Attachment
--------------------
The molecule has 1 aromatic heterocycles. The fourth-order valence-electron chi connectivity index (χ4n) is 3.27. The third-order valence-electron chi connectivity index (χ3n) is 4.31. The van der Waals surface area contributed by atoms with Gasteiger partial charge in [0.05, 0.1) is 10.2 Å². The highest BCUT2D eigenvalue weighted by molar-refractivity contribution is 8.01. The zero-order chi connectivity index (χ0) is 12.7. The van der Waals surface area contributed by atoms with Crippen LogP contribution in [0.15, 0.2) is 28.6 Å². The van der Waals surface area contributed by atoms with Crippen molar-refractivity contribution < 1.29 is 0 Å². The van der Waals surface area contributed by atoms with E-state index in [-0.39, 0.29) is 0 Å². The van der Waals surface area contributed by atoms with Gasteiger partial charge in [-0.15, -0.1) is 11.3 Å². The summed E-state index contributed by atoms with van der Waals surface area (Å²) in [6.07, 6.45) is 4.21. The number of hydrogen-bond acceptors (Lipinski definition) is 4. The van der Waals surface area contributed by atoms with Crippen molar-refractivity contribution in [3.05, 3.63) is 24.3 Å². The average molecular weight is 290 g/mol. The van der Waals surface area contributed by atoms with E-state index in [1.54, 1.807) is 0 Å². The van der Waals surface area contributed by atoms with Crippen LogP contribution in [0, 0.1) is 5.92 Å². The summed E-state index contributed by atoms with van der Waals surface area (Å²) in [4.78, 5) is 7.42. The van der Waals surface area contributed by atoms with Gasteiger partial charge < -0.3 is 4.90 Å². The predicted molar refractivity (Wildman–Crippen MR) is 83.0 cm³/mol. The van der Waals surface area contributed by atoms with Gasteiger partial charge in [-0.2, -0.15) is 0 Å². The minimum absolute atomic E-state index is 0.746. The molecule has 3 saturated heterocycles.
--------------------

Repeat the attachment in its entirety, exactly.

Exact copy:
The molecule has 1 aromatic heterocycles. The fourth-order valence-electron chi connectivity index (χ4n) is 3.27. The third-order valence-electron chi connectivity index (χ3n) is 4.31. The van der Waals surface area contributed by atoms with Gasteiger partial charge in [0.05, 0.1) is 10.2 Å². The highest BCUT2D eigenvalue weighted by molar-refractivity contribution is 8.01. The zero-order chi connectivity index (χ0) is 12.7. The van der Waals surface area contributed by atoms with Crippen LogP contribution in [0.15, 0.2) is 28.6 Å². The van der Waals surface area contributed by atoms with Crippen molar-refractivity contribution < 1.29 is 0 Å². The van der Waals surface area contributed by atoms with E-state index in [-0.39, 0.29) is 0 Å². The van der Waals surface area contributed by atoms with Gasteiger partial charge in [-0.15, -0.1) is 11.3 Å². The summed E-state index contributed by atoms with van der Waals surface area (Å²) in [6.07, 6.45) is 4.21. The number of hydrogen-bond acceptors (Lipinski definition) is 4. The van der Waals surface area contributed by atoms with Crippen molar-refractivity contribution in [3.05, 3.63) is 24.3 Å². The average molecular weight is 290 g/mol. The van der Waals surface area contributed by atoms with E-state index in [1.54, 1.807) is 0 Å². The van der Waals surface area contributed by atoms with Crippen LogP contribution in [0, 0.1) is 5.92 Å². The summed E-state index contributed by atoms with van der Waals surface area (Å²) in [4.78, 5) is 7.42. The van der Waals surface area contributed by atoms with Gasteiger partial charge < -0.3 is 4.90 Å². The predicted molar refractivity (Wildman–Crippen MR) is 83.0 cm³/mol. The van der Waals surface area contributed by atoms with Gasteiger partial charge in [-0.2, -0.15) is 0 Å². The minimum absolute atomic E-state index is 0.746. The molecule has 3 saturated heterocycles.